II. Origin (Matins and Vigils) . — ^The word Vigils, at first applied to the Night Office, also comes from a Latin source, both as to the term and its use, namely, the Vigilia; or nocturnal watches or guards of the sol- diers. The night from six o'clock in the evening to six o'clock in the morning was divided into four watches or vigils of three hours each, the first, the second, the third, and the fourth vigil. From the liturgical point of view and in its origin, the use of the term was very vague and elastic. Generally it designated the nightly meetings, synaxes, of the Christians. Under this form, the watch (Vigil) might be said to date back as early as the beginning of Christianity. It was either on account of the secrecy of their meetings, or because of sonic mystical idea which made the middle of the nighl till' liimr /mcej^ceHencefor prayer, in the words of the psalm; iiinliii node surgebam ad confitendum tibi, that the Christians chose the night time for their syn- axes, and of all other nights, preferably the Sabbath. There is an allusion to it in the Acts of the Apostles (xx, 4 ), as also in the letter of Pliny the Younger. The liturgical services of these synaxes was composed of almost the same elements as that of the Jewish Syna- gogue; readings from the Books of the Law, singing of psalms, divers prayers. What gave them a Christian character was the fact that they were followed by the Euoharistic service, and that to the reading from the Law, the Epistles and the Acts of the Apostles was very soon added, as well as the Gospels and some- times other books which were non-canonical, as, for example, the Epistles of Saint Clement, that of Saint Barnabas, the Apocalypse of Saint Peter, etc.
The more solemn watches, which were held on the anniversaries of martyrs or on certain feasts, were also known by this title, especially_ during the third and fourth centuries. The Vigil in this case was also called iravpvxls, because the greater part of the night was devoted to it. Commenced in the evening, they only terminated the following morning, and comprised, in addition to the Eucharist ic Supper, homilies, chants, and divers offices. These last Vigils it was that gave rise to certain abuses, and they were finally abolished intheChUrch (see Vigils). Notwithstanding this, how- ever, the Vigils, in their strictest sense of Divine Office of the Night, were maintained and developed. Among writers from the fourth to the sixth centurj; we find several descriptions of them. The " De Virginitate ", a fourth-century treatise, gives them as immediately following Lauds. The author, however, does not de- termine the number of psalms which had to be recited. Methodius in his "Banquet of Virgins" (Symposion sive Convivuim decern Virginum) subdivided the Night Office or iravi-Kx's into watches, but it is difficult to de- termine what he meant by these nocturnes. St. Basil also gives a very vague description of the Night Office or Vigils, but in termswhich permit us to conclude that the psalms were sung, sometimes by two choirs, and sometimes as responses, Cassian gives us a more de- tailed account of the Night Office of the fifth century monks. The number of psalms, which at first varied, was subsequently fixed at twelve, with the addition of a lesson from the'Old and another from the New Testa- ment. St. Jerome defended the Vigils against the at- tacks of Vigilantius, but it is principally concerning the watches at the Tombs of the Martyrs that he speaks in his treatise, " Contra Vigilantium ". Of all the descrip- tions the most complete is that in the " Pcregrinatio iEtheria; ", the author of which assisted at Matins in the Churches of Jerusalem, where great solemnity was dis- played. (For all these texts, see Biiumer-Biron, loc. cit., pp. 79, 122, 139, 186, 20S, 246, etc.) Other allu- sions are to be found in Ca;sarius of .4rles, Nicetius or Nicet;E of Treves, and Gregory of Tours (see Baumer- Biron, loc. cit., I, 216, 227, 232).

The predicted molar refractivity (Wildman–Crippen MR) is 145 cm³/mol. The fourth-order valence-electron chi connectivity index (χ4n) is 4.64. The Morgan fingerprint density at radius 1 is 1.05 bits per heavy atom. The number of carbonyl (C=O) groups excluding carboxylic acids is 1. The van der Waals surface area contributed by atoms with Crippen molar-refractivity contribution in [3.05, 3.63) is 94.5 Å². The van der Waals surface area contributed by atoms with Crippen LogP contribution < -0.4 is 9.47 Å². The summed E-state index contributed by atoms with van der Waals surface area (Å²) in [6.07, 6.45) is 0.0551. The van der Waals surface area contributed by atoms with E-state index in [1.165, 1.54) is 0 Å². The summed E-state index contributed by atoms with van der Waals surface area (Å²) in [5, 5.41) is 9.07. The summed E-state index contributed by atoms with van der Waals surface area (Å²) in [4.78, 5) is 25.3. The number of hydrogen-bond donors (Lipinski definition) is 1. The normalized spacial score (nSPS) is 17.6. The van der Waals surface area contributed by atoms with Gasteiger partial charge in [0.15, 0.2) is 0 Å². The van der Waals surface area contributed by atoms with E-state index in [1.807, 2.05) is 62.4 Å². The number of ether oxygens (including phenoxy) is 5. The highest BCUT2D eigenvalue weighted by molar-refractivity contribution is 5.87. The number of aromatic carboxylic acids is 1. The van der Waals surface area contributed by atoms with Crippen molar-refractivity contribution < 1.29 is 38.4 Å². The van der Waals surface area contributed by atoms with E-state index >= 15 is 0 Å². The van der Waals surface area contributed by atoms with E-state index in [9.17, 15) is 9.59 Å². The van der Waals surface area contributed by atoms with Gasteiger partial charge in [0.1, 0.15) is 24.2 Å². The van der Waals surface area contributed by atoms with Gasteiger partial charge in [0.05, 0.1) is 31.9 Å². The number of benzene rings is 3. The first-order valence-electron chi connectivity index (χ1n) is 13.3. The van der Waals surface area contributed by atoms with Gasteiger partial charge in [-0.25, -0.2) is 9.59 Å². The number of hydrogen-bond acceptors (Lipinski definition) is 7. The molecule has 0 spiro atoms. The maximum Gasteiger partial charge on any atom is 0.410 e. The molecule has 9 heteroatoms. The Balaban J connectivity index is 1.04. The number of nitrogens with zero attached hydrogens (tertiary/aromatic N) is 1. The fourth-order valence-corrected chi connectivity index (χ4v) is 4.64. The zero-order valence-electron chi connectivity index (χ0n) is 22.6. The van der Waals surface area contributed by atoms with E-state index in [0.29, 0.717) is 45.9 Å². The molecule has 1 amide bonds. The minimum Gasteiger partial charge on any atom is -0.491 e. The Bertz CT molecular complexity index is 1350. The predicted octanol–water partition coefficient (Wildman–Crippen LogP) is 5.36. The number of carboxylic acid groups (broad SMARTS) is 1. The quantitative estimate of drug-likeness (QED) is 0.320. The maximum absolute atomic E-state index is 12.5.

III. The Elements of Matins from the Fourth TO THE Sixth Century. — In all the authors we have quoted, the form of Night Prayers would appear to